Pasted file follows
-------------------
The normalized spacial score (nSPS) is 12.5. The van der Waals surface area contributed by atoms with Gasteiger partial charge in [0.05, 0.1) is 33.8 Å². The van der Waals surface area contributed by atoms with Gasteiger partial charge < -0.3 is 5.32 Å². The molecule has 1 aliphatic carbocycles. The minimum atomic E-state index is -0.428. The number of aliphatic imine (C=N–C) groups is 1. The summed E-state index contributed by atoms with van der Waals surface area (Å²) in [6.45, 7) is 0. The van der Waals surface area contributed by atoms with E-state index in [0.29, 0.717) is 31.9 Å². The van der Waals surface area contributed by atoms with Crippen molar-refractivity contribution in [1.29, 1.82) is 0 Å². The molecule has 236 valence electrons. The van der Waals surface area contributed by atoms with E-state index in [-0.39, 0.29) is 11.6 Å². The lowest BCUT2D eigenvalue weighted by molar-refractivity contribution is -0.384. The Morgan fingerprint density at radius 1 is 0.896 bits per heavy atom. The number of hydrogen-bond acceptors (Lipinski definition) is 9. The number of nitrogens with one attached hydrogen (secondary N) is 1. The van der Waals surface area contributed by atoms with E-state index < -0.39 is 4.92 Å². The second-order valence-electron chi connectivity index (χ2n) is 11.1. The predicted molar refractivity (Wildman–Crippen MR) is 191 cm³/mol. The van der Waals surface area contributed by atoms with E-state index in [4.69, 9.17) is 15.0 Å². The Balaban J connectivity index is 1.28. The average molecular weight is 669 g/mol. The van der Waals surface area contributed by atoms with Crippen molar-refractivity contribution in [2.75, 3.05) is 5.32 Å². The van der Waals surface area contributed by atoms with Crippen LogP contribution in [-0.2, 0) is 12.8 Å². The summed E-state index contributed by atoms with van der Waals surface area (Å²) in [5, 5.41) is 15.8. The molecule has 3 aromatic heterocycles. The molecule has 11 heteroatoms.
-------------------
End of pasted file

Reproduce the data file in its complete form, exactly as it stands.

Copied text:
The normalized spacial score (nSPS) is 12.5. The van der Waals surface area contributed by atoms with Gasteiger partial charge in [0.05, 0.1) is 33.8 Å². The van der Waals surface area contributed by atoms with Gasteiger partial charge < -0.3 is 5.32 Å². The molecule has 1 aliphatic carbocycles. The minimum atomic E-state index is -0.428. The number of aliphatic imine (C=N–C) groups is 1. The summed E-state index contributed by atoms with van der Waals surface area (Å²) in [6.45, 7) is 0. The van der Waals surface area contributed by atoms with E-state index in [0.29, 0.717) is 31.9 Å². The van der Waals surface area contributed by atoms with Crippen molar-refractivity contribution in [1.29, 1.82) is 0 Å². The molecule has 236 valence electrons. The van der Waals surface area contributed by atoms with E-state index in [-0.39, 0.29) is 11.6 Å². The lowest BCUT2D eigenvalue weighted by molar-refractivity contribution is -0.384. The Morgan fingerprint density at radius 1 is 0.896 bits per heavy atom. The number of hydrogen-bond acceptors (Lipinski definition) is 9. The number of nitrogens with one attached hydrogen (secondary N) is 1. The van der Waals surface area contributed by atoms with E-state index < -0.39 is 4.92 Å². The second-order valence-electron chi connectivity index (χ2n) is 11.1. The predicted molar refractivity (Wildman–Crippen MR) is 191 cm³/mol. The van der Waals surface area contributed by atoms with E-state index in [4.69, 9.17) is 15.0 Å². The Balaban J connectivity index is 1.28. The average molecular weight is 669 g/mol. The van der Waals surface area contributed by atoms with Crippen molar-refractivity contribution in [2.75, 3.05) is 5.32 Å². The van der Waals surface area contributed by atoms with Crippen LogP contribution in [-0.2, 0) is 12.8 Å². The summed E-state index contributed by atoms with van der Waals surface area (Å²) in [5, 5.41) is 15.8. The molecule has 3 aromatic heterocycles. The molecule has 11 heteroatoms.